What Parents Want from Student Assessments

It is quite clear that student assessments are quickly becoming the driving force in public education.  In state after state, we are now using student assessment to drive funding, teacher evaluation, and institutional direction.  While many may squabble on what types of assessments to take and how to apply them, there is no denying that student assessment is now ruling the day.

So what is that parents (and teachers) actually want from the learning assessments administered in our classrooms?  That is the question that the Northwest Evaluation Association (NWEA) and Grunwald Associates asked earlier this month, and some of the responses were surprising.  All told, Grunwald Associates surveyed more than 1,000 K-12 teachers, more than 1,000 K-12 parents, and 200 district administrators.  The findings included:
* 90 percent of parents said monitoring their kids’ progress in school, knowing when to be concerned about progress, and determining preparedness for the next stage of learning was “extremely” or “very” important;
* More than eight in 10 parents (84 percent) said formative assessments are useful for instructional purposes, while only 44 percent said summative assessments were; 
* More than six in 10 teachers cited monitoring individual student performance and monitoring growth in learning over time as most important to them;
* With both parents and educators, 90 percent said it is important to measure student performance in math and English/language arts, as well as in other subjects like science, history, government and civics, economics, and technology and media literacy; and
* Only half of parents believe that summative assessment results are delivered in a timely manner.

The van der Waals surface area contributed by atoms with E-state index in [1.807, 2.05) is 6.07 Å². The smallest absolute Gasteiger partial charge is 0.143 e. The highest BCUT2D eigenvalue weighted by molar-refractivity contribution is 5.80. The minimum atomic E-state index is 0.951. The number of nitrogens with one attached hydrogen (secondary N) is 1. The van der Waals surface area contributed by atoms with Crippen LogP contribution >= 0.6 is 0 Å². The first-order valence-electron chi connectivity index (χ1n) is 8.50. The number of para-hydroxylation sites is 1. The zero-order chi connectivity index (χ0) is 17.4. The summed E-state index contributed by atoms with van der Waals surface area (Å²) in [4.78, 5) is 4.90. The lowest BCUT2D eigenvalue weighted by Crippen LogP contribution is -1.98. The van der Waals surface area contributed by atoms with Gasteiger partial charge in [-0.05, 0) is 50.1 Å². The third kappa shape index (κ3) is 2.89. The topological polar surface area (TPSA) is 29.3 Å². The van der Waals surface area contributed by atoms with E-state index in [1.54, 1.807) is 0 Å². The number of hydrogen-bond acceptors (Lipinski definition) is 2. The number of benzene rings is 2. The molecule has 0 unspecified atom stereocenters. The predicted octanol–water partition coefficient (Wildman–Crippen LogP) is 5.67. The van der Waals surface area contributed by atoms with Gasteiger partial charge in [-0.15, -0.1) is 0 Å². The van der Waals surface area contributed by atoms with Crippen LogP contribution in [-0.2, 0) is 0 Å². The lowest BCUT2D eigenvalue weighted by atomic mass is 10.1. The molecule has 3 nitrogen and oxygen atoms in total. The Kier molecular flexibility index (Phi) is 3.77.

And the big takeaways?  Teachers value formative and interim assessments far more than they do summative assessments (and that opinion is trickling down to parents).  The vast majority of teachers and parents want more testing (at least in more subjects) and want results delivered in a timely manner.  And an inordinate amount of K-12 parents seem to understand the subtleties among formative, interim, and summative assessments (or at least pretended to in distinguishing between all comers in responding to this survey.
It is valuable to see that we continue to discern value from student assessments, regardless of the form they come in.  But we also have a few key lessons learned from the NWEA/Grunwald data:
* We still aren’t seeing that data is being effectively used in classroom instruction.  Neither parents nor educators seem to believe that current data is being used to tailor and improve instruction in the classroom.  Why not?  With all the data we capture, we should be putting it into practice.  If not, this is all a fool’s errand.
* Testing turnaround time is taking too long.  Teacher and parent alike seem to believe the turnaround time from taking the test to getting the scores is just too lengthy.  Seems like the perfect opportunity to call for online, adaptive testing (whether it be formative or summative) where scores can be turned around and applied in real time.
* Parents follow the lead of their children’s educators.  On the whole, parents’ responses aligned with the teachers leading their kids’ classrooms.  Both the frustrations and benefits of teaching, from the educators’ eyes, is making it back to the parents at home.  This relationship can serve as a valuable tool.
* There seems to be a call for adding testing to the school calendar.  While some bemoaned those “horrible” “high-stakes” summative assessments, there was a strong call for more tests on the front end.  This seems to run contrary to the drumbeat that there is too much testing in the classroom, and, if used properly, can be powerful in further shaping data-driven classrooms.
While such surveys will likely have little impact on the in-developed common core standards assessments or on current state exams, they do provide some interesting context as we look at how to use tests in educator evaluation and other such measures.  Some food for thought.

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